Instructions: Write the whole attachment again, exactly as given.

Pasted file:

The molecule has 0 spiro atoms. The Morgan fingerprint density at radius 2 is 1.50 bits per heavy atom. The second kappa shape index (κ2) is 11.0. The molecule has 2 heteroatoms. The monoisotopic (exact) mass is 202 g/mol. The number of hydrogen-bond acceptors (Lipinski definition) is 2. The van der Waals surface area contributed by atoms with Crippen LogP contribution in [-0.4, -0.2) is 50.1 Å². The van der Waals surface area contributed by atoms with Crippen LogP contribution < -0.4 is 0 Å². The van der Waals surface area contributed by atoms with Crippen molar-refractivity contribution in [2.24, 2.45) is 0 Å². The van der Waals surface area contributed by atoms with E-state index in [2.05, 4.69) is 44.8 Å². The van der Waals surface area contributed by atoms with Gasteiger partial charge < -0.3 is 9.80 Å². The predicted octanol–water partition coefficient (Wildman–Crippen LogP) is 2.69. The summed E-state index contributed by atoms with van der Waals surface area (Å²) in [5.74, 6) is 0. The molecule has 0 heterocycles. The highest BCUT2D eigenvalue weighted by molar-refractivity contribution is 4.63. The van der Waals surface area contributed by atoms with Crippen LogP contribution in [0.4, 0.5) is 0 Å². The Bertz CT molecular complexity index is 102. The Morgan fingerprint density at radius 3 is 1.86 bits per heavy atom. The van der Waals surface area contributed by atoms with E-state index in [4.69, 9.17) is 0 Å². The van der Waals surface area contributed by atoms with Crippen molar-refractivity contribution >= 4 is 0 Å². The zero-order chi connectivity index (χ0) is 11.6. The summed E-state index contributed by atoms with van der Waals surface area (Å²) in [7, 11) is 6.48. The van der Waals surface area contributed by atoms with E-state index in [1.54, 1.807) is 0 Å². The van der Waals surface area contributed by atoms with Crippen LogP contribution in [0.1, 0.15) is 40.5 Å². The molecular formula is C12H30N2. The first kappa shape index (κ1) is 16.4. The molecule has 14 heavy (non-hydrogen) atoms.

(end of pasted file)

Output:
The molecule has 0 spiro atoms. The Morgan fingerprint density at radius 2 is 1.50 bits per heavy atom. The second kappa shape index (κ2) is 11.0. The molecule has 2 heteroatoms. The monoisotopic (exact) mass is 202 g/mol. The number of hydrogen-bond acceptors (Lipinski definition) is 2. The van der Waals surface area contributed by atoms with Crippen LogP contribution in [-0.4, -0.2) is 50.1 Å². The van der Waals surface area contributed by atoms with Crippen LogP contribution < -0.4 is 0 Å². The van der Waals surface area contributed by atoms with Crippen molar-refractivity contribution in [2.24, 2.45) is 0 Å². The van der Waals surface area contributed by atoms with E-state index in [2.05, 4.69) is 44.8 Å². The van der Waals surface area contributed by atoms with Gasteiger partial charge < -0.3 is 9.80 Å². The predicted octanol–water partition coefficient (Wildman–Crippen LogP) is 2.69. The summed E-state index contributed by atoms with van der Waals surface area (Å²) in [5.74, 6) is 0. The molecule has 0 heterocycles. The highest BCUT2D eigenvalue weighted by molar-refractivity contribution is 4.63. The van der Waals surface area contributed by atoms with Crippen LogP contribution in [0.4, 0.5) is 0 Å². The Bertz CT molecular complexity index is 102. The Morgan fingerprint density at radius 3 is 1.86 bits per heavy atom. The van der Waals surface area contributed by atoms with E-state index in [4.69, 9.17) is 0 Å². The van der Waals surface area contributed by atoms with Crippen molar-refractivity contribution >= 4 is 0 Å². The zero-order chi connectivity index (χ0) is 11.6. The summed E-state index contributed by atoms with van der Waals surface area (Å²) in [7, 11) is 6.48. The van der Waals surface area contributed by atoms with E-state index in [1.54, 1.807) is 0 Å². The van der Waals surface area contributed by atoms with Crippen LogP contribution in [0.1, 0.15) is 40.5 Å². The molecular formula is C12H30N2. The first kappa shape index (κ1) is 16.4. The molecule has 14 heavy (non-hydrogen) atoms.